Hopefully I did the install smart, actually remembered to index the flywheel so the timing mark (in red!) is not 180 degrees out.
    Triple checked that I got the clutch plate in the right way (got it reversed once on a spider and was not a happy camper to have to pull the motor to install it correctly.)

    Next step is to mate the trans to the motor, I usually employ a second pair of hands which will probably be my son, who has no interest in cars but is good at following my directions.

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    kmead likes this.
  10. carl

    carl True Classic

    Location:
    Virginia
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    Motor and trans mated and installed in the car. Header installed and intake manifold and carb installed. I have a stock muffler and plan to cut off the U-bend that would attach to the header and use that to attach a turbo muffler like I have on my Bertone.

    You learn interesting things when you restore someone else's car. The carb linkage rod was only allow the carb to open 3/4 of the way. The shifter lollipop was separating so I ran two bolts through the sandwich to lock everything together. Poured in three quarts of Redline into the transmission and then watched it drip out both axle boots which were torn. I will say that the axle set up for the five speeds is much nicer with the flange mounts of the axles rather than having to undo the driver A-arm to pull out the damn tripodes on the four speeds. Was nice to be able to set the valves with the motor out of the car....much much easier than doing it with the motor installed. Will add new filter and oil in a few moments and hope I don't see GTX flowing out anywhere.

    I noticed the rear strut upper mounts appear to be front mounts but for now I don't see how that would cause any problems......makes me wonder what's on the front struts!

    Throttle cable seems to stick and I have a new cable that came with the car, I hope swapping cables is not the same pain in the ass as it was on my Bertone.
     
    mkmini likes this.
  11. Dr.Jeff

    Dr.Jeff True Classic

    Location:
    Sin City
    You appear to be getting there. :)

    Front and rear upper strut mounts are the same I believe. Unless you are referring to something other than the mount that attaches to the body?

    I also believe the throttle cable is the same PITA for all of them. But hope not for your sake...and mine. That's yet another job (of MANY) I need to do.
     
  12. carl

    carl True Classic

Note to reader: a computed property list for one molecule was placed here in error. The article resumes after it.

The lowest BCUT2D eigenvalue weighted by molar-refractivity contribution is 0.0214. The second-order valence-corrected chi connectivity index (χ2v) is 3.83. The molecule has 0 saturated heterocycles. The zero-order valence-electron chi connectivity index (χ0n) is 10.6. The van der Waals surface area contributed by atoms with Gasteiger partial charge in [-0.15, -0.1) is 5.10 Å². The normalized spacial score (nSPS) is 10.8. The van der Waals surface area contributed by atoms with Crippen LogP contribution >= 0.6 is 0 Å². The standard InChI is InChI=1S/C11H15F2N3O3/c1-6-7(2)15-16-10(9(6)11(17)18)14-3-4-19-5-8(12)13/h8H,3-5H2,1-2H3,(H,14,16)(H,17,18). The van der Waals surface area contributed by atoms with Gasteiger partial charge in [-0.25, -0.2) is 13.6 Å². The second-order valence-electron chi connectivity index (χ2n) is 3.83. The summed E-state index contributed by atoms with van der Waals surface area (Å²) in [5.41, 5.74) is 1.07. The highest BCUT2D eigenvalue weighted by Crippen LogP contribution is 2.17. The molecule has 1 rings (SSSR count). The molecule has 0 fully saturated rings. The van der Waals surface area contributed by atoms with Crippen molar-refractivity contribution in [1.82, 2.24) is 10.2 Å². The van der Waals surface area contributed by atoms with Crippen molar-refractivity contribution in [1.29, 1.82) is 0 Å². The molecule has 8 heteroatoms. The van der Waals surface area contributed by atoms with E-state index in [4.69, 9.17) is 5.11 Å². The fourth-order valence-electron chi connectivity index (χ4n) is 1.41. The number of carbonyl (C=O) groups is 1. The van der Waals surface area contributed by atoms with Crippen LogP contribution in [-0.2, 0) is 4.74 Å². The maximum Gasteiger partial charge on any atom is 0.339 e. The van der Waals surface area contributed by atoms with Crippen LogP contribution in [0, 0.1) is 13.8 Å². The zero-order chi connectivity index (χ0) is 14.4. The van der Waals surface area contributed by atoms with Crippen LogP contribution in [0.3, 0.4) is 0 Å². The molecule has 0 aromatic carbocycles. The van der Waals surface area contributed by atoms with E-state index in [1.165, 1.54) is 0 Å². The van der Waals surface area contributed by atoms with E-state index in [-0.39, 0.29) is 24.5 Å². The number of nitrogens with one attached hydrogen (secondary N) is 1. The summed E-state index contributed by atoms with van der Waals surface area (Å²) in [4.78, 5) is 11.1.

Location:
    Virginia
    IMG_0263[2].JPG IMG_0261[2].JPG IMG_0258[1].JPG IMG_0260[2].JPG IMG_0259[3].JPG
    Can't figure out how to get the text and pictures interspersed properly, rats.


    Been clanking along on the 77 so this is an update. Unlike Huey who is trying to make his Bertone brand new, this has always been more of a sympathetic restoration. Once I got the engine and trans back in the car the previous owners father (a good friend of mine) said he thinks the flywheel is lightened, too late to check that now. New tripode axle boots installed and the Redline fluid now stays in the trans and not on the garage floor. Also repaired the stripped coolant pipe drain bolt and filled the cooling system with water and nothing leaks out.

    Engine bay is now rather complete with the ignition components installed, throttle linkage set up including new cable and rear sheath.

    Interior still smells like a barn so thought maybe some rodent nests or droppings were behind the dash so out came the dash. Of course with the interior out and the age/condition of the master cylinders unknown, it makes sense to replace them now. Was very happy to get all three brake and the clutch flare nuts loose without drama....happy fathers day to me!

    Last week installed new e-brake cables, such a delight. Since X brakes are not the greatest at best since they are not boosted, I decided to replace everything, so I have four rebuilt calipers, new SS flex hoses, new pads, new rotors and had the caliper brackets bead blasted and painted with Rustoleum. As soon as the rotors show up I'll install all this. While waiting, I'll remove the pedal assembly and order new MCs for the brakes and clutch.

    Pulled up the rear trunk floor and found the structural floor is fairly rotten with rust but enough of it's there to just treat with phosphoric acid and hit with Rustoleum (I'm not a POR 15 acolyte). Then I'll put the removable floor back on with maybe some insulation in between.
     
    motoTrooper likes this.
  13. Dr.Jeff

    Dr.Jeff True Classic

    Location:
    Sin City
    Here is a tip: wherever the blinking 'cursor' is on the page (i.e. within your text), that's where the pic will be placed when you click on the box to post the image. Hope that made sense, my terminology may not be exact.